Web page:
Stock markets in Europe and the United States are markedly turning south, although they’re not headed for a crash, at least for the moment. Is this the beginning of a long journey to Hell or just a temporary bump? It’s a little too early to tell, but we’d like to challenge the main consensus that attributes the stock market decline in great part to “Trump’s trade war”, so we can understand what is happening.
Since the French, European and American media are systematically anti-Trump, they don’t help in clearing things up, so let’s try to do just that: Donald Trump is not a protectionist – he is for free trade, an American tradition, but he doesn’t want the United States to get the short end of the stick. The United States is facing a gigantic $800 billion a year trade deficit, the equivalent of 4.2% of its GDP (France, Europe’s worst, is at 2.5%). Five countries (China, Mexico, Japan, Germany and South Korea) account for 80% of this deficit, with China responsible for almost half of it.
“They’re not playing fairly”, says the American president, and when we look at the facts, we can see he’s right: The average customs duty is 13.9% in South Korea, 13.5% in Brazil, 13.4% in India and 9.9% in China, while it is 5.2% in the European Union, 4% in Japan, and only 3.5% in the United States (WTO data). And the European Union uses a sort of targeted protectionism: It imposes tariffs of 11.1% on all agricultural imports, while the United States charges 5.2%; American cars are taxed 10%, while imported cars are taxed 2.5% in the States.
Trump is taking aim specifically at China: he is denouncing its unfair trade practices, especially the theft of intellectual property, forced transfer of technology, industrial subsidies, distortions caused by state-owned enterprises, etc. Who can blame him? Instead of denouncing an improbable “trade war”, the European Union should join the American president in his crusade, because it has an enormous trade deficit with China as well.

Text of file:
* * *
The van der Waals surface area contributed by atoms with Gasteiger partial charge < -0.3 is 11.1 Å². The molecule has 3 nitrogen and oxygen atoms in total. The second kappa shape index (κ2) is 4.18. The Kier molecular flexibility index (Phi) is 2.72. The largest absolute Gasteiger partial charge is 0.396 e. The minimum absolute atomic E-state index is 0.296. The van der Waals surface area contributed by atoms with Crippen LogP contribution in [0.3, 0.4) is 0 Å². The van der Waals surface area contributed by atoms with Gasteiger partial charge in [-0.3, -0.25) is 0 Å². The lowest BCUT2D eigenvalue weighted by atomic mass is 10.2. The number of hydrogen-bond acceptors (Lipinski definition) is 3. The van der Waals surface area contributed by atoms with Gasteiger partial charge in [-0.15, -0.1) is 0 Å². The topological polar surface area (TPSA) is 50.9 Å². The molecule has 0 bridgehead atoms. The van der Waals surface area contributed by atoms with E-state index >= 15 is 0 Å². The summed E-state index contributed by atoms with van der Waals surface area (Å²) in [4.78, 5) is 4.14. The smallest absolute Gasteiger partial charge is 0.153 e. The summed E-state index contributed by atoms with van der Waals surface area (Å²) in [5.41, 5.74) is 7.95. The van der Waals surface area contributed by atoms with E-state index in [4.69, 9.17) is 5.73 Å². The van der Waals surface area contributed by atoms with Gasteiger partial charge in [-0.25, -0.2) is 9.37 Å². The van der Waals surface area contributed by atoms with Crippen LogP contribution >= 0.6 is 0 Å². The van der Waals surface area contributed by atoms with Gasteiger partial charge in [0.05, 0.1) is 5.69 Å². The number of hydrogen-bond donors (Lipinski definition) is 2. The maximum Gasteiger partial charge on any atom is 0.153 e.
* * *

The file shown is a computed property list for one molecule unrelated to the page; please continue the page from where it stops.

This “trade war” exists only in the newspapers. The United States’ economy is doing fine, growth hasn’t been this strong under the two previous Obama administrations, and even if very high debt levels are menacing on both sides of the Atlantic, Europe is the side to be worried about. We had invoked this scenario early this year: Could the next financial crisis arise from Europe... Not from the USA? There’s a lot to be worried about with the Italian banking sector and Deutsche Bank, notably (Charles Gave also thinks so).
A crisis also happens when the risks are not clearly identified, and it seems this is the case now. Let’s stop worrying about the supposed trade war of Donald Trump, who is doing a fine job, and let’s wait for the mid-terms elections on November 6 to see how the Americans see it. And investors are probably doing just that, waiting, which would explain this momentary decline on the US markets. But instead I think we should worry about our own European banking sector...
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Philippe Herlin Finance Researcher / Doctor in Economics
Philippe Herlin is a researcher in finance and a doctor in economics of the Conservatoire National des Arts et Métiers in Paris. A proponent of extreme-risk thinkers like Benoît Mandelbrot and Nassim Taleb, and of the Austrian School of Economics, he will be bringing his own views on the actual crisis, the Eurozone, the public debts and the banking system. Having written a book on gold that has become a reference (L’or, un placement d’avenir, Eyrolles 2012), he wishes to see gold play a growing role in our economies, all the way to its full re-monetization.